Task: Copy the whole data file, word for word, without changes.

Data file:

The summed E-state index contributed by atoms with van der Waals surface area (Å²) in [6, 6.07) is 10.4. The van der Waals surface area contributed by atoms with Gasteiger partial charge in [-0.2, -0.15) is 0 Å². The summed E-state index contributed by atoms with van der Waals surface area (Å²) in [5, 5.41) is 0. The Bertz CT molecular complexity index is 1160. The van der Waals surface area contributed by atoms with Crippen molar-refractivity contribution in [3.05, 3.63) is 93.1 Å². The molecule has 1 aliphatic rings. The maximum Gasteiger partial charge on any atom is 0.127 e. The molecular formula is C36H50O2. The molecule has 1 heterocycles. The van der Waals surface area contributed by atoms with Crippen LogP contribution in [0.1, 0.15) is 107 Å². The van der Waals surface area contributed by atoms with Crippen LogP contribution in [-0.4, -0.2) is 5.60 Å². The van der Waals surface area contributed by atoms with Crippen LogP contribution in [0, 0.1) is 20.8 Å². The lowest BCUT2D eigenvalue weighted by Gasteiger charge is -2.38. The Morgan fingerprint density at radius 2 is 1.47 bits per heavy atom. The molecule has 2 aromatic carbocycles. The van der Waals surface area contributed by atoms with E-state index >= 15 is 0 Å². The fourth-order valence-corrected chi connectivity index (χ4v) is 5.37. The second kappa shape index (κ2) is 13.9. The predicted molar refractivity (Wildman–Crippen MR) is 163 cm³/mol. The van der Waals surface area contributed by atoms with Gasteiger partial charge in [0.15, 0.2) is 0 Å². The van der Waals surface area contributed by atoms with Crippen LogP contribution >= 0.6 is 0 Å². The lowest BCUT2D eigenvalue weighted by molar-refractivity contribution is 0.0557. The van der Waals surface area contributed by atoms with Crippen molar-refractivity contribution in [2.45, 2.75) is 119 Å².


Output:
The summed E-state index contributed by atoms with van der Waals surface area (Å²) in [6, 6.07) is 10.4. The van der Waals surface area contributed by atoms with Gasteiger partial charge in [-0.2, -0.15) is 0 Å². The summed E-state index contributed by atoms with van der Waals surface area (Å²) in [5, 5.41) is 0. The Bertz CT molecular complexity index is 1160. The van der Waals surface area contributed by atoms with Crippen molar-refractivity contribution in [3.05, 3.63) is 93.1 Å². The molecule has 1 aliphatic rings. The maximum Gasteiger partial charge on any atom is 0.127 e. The molecular formula is C36H50O2. The molecule has 1 heterocycles. The van der Waals surface area contributed by atoms with Crippen LogP contribution in [0.1, 0.15) is 107 Å². The van der Waals surface area contributed by atoms with Crippen LogP contribution in [-0.4, -0.2) is 5.60 Å². The van der Waals surface area contributed by atoms with Crippen LogP contribution in [0, 0.1) is 20.8 Å². The lowest BCUT2D eigenvalue weighted by Gasteiger charge is -2.38. The Morgan fingerprint density at radius 2 is 1.47 bits per heavy atom. The molecule has 2 aromatic carbocycles. The van der Waals surface area contributed by atoms with E-state index >= 15 is 0 Å². The fourth-order valence-corrected chi connectivity index (χ4v) is 5.37. The second kappa shape index (κ2) is 13.9. The predicted molar refractivity (Wildman–Crippen MR) is 163 cm³/mol. The van der Waals surface area contributed by atoms with Gasteiger partial charge in [0.15, 0.2) is 0 Å². The van der Waals surface area contributed by atoms with Crippen LogP contribution >= 0.6 is 0 Å². The lowest BCUT2D eigenvalue weighted by molar-refractivity contribution is 0.0557. The van der Waals surface area contributed by atoms with Crippen molar-refractivity contribution in [2.45, 2.75) is 119 Å².